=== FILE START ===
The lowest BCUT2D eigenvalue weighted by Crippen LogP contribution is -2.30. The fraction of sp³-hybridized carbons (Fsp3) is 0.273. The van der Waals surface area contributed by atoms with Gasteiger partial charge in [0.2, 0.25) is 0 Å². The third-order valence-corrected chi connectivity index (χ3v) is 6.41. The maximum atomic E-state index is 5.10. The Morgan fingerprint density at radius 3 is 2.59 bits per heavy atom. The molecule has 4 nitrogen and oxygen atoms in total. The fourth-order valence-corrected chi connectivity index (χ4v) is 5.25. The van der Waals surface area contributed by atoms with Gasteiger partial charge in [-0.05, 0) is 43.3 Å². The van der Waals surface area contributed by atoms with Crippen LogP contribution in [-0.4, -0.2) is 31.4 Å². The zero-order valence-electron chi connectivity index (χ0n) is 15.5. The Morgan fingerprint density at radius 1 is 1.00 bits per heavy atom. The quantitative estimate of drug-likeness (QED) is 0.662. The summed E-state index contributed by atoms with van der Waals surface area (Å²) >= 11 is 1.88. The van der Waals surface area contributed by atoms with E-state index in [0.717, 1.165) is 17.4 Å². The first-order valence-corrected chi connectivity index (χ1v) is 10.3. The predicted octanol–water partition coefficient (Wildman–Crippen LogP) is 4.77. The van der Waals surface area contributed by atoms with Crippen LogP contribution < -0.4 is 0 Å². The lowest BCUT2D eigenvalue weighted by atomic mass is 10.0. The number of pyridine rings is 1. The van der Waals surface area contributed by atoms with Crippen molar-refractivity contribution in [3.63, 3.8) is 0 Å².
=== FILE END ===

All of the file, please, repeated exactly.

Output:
The lowest BCUT2D eigenvalue weighted by Crippen LogP contribution is -2.30. The fraction of sp³-hybridized carbons (Fsp3) is 0.273. The van der Waals surface area contributed by atoms with Gasteiger partial charge in [0.2, 0.25) is 0 Å². The third-order valence-corrected chi connectivity index (χ3v) is 6.41. The maximum atomic E-state index is 5.10. The Morgan fingerprint density at radius 3 is 2.59 bits per heavy atom. The molecule has 4 nitrogen and oxygen atoms in total. The fourth-order valence-corrected chi connectivity index (χ4v) is 5.25. The van der Waals surface area contributed by atoms with Gasteiger partial charge in [-0.05, 0) is 43.3 Å². The van der Waals surface area contributed by atoms with Crippen LogP contribution in [-0.4, -0.2) is 31.4 Å². The zero-order valence-electron chi connectivity index (χ0n) is 15.5. The Morgan fingerprint density at radius 1 is 1.00 bits per heavy atom. The quantitative estimate of drug-likeness (QED) is 0.662. The summed E-state index contributed by atoms with van der Waals surface area (Å²) >= 11 is 1.88. The van der Waals surface area contributed by atoms with E-state index in [0.717, 1.165) is 17.4 Å². The first-order valence-corrected chi connectivity index (χ1v) is 10.3. The predicted octanol–water partition coefficient (Wildman–Crippen LogP) is 4.77. The van der Waals surface area contributed by atoms with Crippen LogP contribution < -0.4 is 0 Å². The lowest BCUT2D eigenvalue weighted by atomic mass is 10.0. The number of pyridine rings is 1. The van der Waals surface area contributed by atoms with Crippen molar-refractivity contribution in [3.63, 3.8) is 0 Å².